However, there seems to be no reason for believing that gradations may not exist all the way from the case of ammonium chloride, where the hydrogen is definitely transferred from the chlorine to the ammonia, to the case in the association of water where the hydrogen is still held quite firmly to the original water molecule. Ammonium chloride is probably as nearly completely polar with respect to the separation of charges as sodium chloride, and the crystal, at ordinary temperatures, is held together in a similar manner by forces only slightly less. As we raise the temperature, however, the hydrogen of the bond, being a heavy particle, acquires vibrational energy very rapidly. This breaks up the crystal structure and causes ammonium chloride to dissociate and volatilize without melting. Hydrogen chloride forms a compound of this type with water just as it does with ammonia, but it is even less stable than ammonium chloride for obvious reasons.

It is not assumed that all association is of this type. In acetic acid, for instance, the association doubtless takes place with the formation of definite polymers of 2 molecules. This kind of association however will produce properties radically different from those of a liquid like water.

If our picture of the association of water is correct, a hydrogen nucleus may be held between two oxygen octets by forces which, for quite a distance, obey Hooke’s law. Such a hydrogen would be capable of considerable displacement by an electric field. This is just the mechanism postulated by the mathematical theory of dielectric polarization as giving rise to high dielectric constant. It is quite possible in the case of the hydrogen compounds of the most electronegative elements, hydrogen fluoride, for example, that the simultaneous attraction of a highly concentrated octet of electrons, and the repulsion of the powerful positive nucleus for the hydrogen, may result in the hydrogen in the single molecule being held elastically. The association of the molecules is, however, very probably the factor that produces the extremely high dielectric constant.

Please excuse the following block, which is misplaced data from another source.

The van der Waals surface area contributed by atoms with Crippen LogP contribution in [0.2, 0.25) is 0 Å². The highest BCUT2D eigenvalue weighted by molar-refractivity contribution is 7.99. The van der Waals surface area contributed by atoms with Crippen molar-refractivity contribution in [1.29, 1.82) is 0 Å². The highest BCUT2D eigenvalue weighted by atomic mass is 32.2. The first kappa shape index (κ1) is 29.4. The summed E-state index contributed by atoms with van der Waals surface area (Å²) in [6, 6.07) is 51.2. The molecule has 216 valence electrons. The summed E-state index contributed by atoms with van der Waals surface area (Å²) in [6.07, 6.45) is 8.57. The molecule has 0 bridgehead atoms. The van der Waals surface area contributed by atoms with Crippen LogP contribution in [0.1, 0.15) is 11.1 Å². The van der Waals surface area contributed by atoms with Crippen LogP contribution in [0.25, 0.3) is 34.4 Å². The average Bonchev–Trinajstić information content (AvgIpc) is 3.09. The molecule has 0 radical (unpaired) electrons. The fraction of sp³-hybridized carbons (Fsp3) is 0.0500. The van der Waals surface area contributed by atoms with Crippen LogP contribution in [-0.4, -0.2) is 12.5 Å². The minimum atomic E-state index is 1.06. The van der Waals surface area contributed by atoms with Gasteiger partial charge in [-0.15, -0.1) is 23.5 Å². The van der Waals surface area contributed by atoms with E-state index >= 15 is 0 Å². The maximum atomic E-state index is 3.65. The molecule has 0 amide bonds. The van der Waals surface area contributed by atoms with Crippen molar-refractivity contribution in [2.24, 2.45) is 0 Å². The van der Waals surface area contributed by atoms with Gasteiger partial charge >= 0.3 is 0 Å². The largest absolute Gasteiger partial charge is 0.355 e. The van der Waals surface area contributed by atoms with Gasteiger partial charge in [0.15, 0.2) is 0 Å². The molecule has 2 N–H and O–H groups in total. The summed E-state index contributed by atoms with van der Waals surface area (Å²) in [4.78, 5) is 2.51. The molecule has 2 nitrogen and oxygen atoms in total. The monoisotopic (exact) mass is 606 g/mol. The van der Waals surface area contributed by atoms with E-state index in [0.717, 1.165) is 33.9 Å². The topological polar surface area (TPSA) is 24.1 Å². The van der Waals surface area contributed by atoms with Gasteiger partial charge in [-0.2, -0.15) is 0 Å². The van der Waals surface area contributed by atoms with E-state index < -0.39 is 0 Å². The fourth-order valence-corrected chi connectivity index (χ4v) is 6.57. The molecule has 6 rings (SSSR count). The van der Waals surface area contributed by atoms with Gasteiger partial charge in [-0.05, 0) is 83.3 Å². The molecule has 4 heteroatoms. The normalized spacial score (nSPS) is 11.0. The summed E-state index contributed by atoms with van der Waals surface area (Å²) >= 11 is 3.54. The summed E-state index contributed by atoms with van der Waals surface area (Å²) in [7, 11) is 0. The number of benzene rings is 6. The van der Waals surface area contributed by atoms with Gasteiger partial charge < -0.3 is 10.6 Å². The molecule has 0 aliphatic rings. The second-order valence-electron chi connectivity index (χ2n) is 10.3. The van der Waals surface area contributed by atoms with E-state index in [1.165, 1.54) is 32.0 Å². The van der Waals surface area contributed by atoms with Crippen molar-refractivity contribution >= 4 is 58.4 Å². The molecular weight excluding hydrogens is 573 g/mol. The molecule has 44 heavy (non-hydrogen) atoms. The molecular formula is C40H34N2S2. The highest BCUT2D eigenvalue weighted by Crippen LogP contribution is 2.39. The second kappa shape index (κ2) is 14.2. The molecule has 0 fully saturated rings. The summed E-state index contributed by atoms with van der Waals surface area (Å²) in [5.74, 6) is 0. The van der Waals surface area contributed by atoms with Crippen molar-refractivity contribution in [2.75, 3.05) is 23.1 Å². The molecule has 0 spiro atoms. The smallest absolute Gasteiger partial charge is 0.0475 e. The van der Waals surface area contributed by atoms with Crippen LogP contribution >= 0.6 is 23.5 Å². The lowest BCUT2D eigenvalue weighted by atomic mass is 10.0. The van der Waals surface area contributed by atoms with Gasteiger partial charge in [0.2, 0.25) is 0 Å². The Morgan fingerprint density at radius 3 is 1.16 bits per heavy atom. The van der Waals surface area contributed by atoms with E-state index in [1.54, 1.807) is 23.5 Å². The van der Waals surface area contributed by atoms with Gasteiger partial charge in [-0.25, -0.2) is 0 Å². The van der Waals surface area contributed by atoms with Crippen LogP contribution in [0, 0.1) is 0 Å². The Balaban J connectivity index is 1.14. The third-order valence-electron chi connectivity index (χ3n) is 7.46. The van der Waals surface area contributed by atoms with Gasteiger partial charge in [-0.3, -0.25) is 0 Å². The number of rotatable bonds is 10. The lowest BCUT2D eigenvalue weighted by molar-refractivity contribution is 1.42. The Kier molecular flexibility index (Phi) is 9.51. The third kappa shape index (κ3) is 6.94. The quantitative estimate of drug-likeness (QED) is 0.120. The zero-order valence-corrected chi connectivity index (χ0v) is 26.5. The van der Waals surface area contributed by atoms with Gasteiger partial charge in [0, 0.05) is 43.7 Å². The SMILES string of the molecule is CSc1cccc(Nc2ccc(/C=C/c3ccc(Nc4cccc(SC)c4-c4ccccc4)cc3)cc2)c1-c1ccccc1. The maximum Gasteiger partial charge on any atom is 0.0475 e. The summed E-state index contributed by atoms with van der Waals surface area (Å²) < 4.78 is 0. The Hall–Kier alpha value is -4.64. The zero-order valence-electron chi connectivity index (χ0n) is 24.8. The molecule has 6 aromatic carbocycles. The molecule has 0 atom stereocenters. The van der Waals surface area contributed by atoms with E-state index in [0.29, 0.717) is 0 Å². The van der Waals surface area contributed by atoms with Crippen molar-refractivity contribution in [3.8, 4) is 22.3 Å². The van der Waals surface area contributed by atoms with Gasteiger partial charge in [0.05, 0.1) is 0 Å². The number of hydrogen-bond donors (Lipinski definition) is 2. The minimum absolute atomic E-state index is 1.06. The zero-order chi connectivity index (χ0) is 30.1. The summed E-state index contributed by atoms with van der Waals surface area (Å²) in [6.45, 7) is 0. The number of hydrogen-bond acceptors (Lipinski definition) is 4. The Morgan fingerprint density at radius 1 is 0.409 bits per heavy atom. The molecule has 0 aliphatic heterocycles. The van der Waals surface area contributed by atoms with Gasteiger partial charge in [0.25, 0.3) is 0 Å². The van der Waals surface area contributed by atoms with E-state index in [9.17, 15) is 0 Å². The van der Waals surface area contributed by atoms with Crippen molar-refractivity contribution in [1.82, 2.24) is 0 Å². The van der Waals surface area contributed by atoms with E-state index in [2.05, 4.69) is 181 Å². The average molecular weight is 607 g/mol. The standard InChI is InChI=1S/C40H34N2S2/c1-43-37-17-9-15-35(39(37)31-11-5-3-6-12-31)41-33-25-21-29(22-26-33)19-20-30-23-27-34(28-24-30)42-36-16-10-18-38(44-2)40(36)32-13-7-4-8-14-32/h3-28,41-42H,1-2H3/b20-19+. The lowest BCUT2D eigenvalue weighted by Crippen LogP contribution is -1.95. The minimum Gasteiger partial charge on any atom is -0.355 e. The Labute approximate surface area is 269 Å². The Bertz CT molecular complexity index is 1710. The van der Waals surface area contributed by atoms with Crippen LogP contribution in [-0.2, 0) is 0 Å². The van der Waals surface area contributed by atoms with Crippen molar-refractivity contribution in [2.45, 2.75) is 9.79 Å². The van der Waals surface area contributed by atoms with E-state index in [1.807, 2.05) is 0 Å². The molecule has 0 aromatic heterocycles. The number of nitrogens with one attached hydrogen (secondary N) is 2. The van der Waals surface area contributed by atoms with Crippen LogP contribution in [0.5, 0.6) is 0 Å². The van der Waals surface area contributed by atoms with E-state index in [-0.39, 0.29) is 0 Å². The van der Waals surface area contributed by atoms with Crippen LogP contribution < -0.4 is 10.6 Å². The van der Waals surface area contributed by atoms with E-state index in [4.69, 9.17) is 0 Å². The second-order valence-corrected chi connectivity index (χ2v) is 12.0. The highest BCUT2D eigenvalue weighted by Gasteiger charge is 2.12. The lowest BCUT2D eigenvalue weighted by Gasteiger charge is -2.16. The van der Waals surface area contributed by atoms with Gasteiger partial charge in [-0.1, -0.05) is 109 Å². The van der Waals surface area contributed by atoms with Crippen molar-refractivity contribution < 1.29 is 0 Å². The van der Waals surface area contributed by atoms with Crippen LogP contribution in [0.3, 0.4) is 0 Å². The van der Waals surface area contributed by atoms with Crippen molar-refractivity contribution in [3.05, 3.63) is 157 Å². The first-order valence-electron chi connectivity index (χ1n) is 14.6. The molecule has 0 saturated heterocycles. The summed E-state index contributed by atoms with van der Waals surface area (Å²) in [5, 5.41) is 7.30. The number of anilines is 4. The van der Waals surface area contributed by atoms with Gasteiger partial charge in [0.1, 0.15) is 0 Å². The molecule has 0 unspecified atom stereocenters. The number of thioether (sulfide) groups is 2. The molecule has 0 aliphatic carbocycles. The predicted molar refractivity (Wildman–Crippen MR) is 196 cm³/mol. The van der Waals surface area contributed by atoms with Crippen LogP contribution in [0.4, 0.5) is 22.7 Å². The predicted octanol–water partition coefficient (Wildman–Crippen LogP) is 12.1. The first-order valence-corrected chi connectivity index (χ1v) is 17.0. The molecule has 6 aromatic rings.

1 Mr. Huggins of this laboratory in some work as yet unpublished, has used the idea of a hydrogen kernel held between two atoms as a theory in regard to certain organic compounds.


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Chicago: Wendell Mitchell Latimer, "Polarity and Ionization from the Standpoint of the Lewis Theory of Valence," A Source Book in Chemistry, 1900-1950 in A Source Book in Chemistry, 1900-1950, ed. Henry M. Leicester (Cambridge: Harvard University Press, 1968), 110–112. Original Sources, accessed December 6, 2022, http://www.originalsources.com/Document.aspx?DocID=KRCJD4LG4AZSCM9.

MLA: Latimer, Wendell Mitchell. "Polarity and Ionization from the Standpoint of the Lewis Theory of Valence." A Source Book in Chemistry, 1900-1950, in A Source Book in Chemistry, 1900-1950, edited by Henry M. Leicester, Cambridge, Harvard University Press, 1968, pp. 110–112. Original Sources. 6 Dec. 2022. http://www.originalsources.com/Document.aspx?DocID=KRCJD4LG4AZSCM9.

Harvard: Latimer, WM, 'Polarity and Ionization from the Standpoint of the Lewis Theory of Valence' in A Source Book in Chemistry, 1900-1950. cited in 1968, A Source Book in Chemistry, 1900-1950, ed. , Harvard University Press, Cambridge, pp.110–112. Original Sources, retrieved 6 December 2022, from http://www.originalsources.com/Document.aspx?DocID=KRCJD4LG4AZSCM9.